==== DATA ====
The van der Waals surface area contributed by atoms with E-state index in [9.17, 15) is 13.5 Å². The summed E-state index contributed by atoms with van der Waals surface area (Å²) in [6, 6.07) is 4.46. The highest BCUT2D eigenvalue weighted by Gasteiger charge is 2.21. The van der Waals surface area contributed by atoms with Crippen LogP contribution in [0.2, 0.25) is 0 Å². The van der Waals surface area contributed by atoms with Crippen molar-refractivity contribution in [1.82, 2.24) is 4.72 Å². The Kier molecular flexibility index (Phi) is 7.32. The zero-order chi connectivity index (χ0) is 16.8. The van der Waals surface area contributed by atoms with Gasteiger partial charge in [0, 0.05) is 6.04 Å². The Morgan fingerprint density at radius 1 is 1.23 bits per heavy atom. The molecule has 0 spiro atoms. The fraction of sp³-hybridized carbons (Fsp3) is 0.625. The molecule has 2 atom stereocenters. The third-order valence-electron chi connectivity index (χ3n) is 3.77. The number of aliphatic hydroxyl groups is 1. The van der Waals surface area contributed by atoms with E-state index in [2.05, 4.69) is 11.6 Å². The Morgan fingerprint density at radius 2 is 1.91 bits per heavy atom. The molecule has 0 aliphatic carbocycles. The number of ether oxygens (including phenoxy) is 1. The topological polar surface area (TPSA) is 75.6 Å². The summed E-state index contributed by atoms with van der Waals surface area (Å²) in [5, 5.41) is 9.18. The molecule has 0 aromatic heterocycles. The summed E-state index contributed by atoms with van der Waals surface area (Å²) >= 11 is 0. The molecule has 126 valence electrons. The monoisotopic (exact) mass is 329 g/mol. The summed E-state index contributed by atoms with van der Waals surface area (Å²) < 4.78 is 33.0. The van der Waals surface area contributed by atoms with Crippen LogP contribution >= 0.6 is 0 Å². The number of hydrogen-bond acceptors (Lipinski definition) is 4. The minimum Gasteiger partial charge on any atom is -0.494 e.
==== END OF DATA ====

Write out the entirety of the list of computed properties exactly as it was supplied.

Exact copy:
The van der Waals surface area contributed by atoms with E-state index in [9.17, 15) is 13.5 Å². The summed E-state index contributed by atoms with van der Waals surface area (Å²) in [6, 6.07) is 4.46. The highest BCUT2D eigenvalue weighted by Gasteiger charge is 2.21. The van der Waals surface area contributed by atoms with Crippen LogP contribution in [0.2, 0.25) is 0 Å². The van der Waals surface area contributed by atoms with Crippen molar-refractivity contribution in [1.82, 2.24) is 4.72 Å². The Kier molecular flexibility index (Phi) is 7.32. The zero-order chi connectivity index (χ0) is 16.8. The van der Waals surface area contributed by atoms with Gasteiger partial charge in [0, 0.05) is 6.04 Å². The Morgan fingerprint density at radius 1 is 1.23 bits per heavy atom. The molecule has 0 spiro atoms. The fraction of sp³-hybridized carbons (Fsp3) is 0.625. The molecule has 2 atom stereocenters. The third-order valence-electron chi connectivity index (χ3n) is 3.77. The number of aliphatic hydroxyl groups is 1. The van der Waals surface area contributed by atoms with E-state index in [2.05, 4.69) is 11.6 Å². The Morgan fingerprint density at radius 2 is 1.91 bits per heavy atom. The molecule has 0 aliphatic carbocycles. The number of ether oxygens (including phenoxy) is 1. The topological polar surface area (TPSA) is 75.6 Å². The summed E-state index contributed by atoms with van der Waals surface area (Å²) in [5, 5.41) is 9.18. The molecule has 0 aromatic heterocycles. The summed E-state index contributed by atoms with van der Waals surface area (Å²) >= 11 is 0. The molecule has 126 valence electrons. The monoisotopic (exact) mass is 329 g/mol. The summed E-state index contributed by atoms with van der Waals surface area (Å²) < 4.78 is 33.0. The van der Waals surface area contributed by atoms with Crippen LogP contribution >= 0.6 is 0 Å². The number of hydrogen-bond acceptors (Lipinski definition) is 4. The minimum Gasteiger partial charge on any atom is -0.494 e.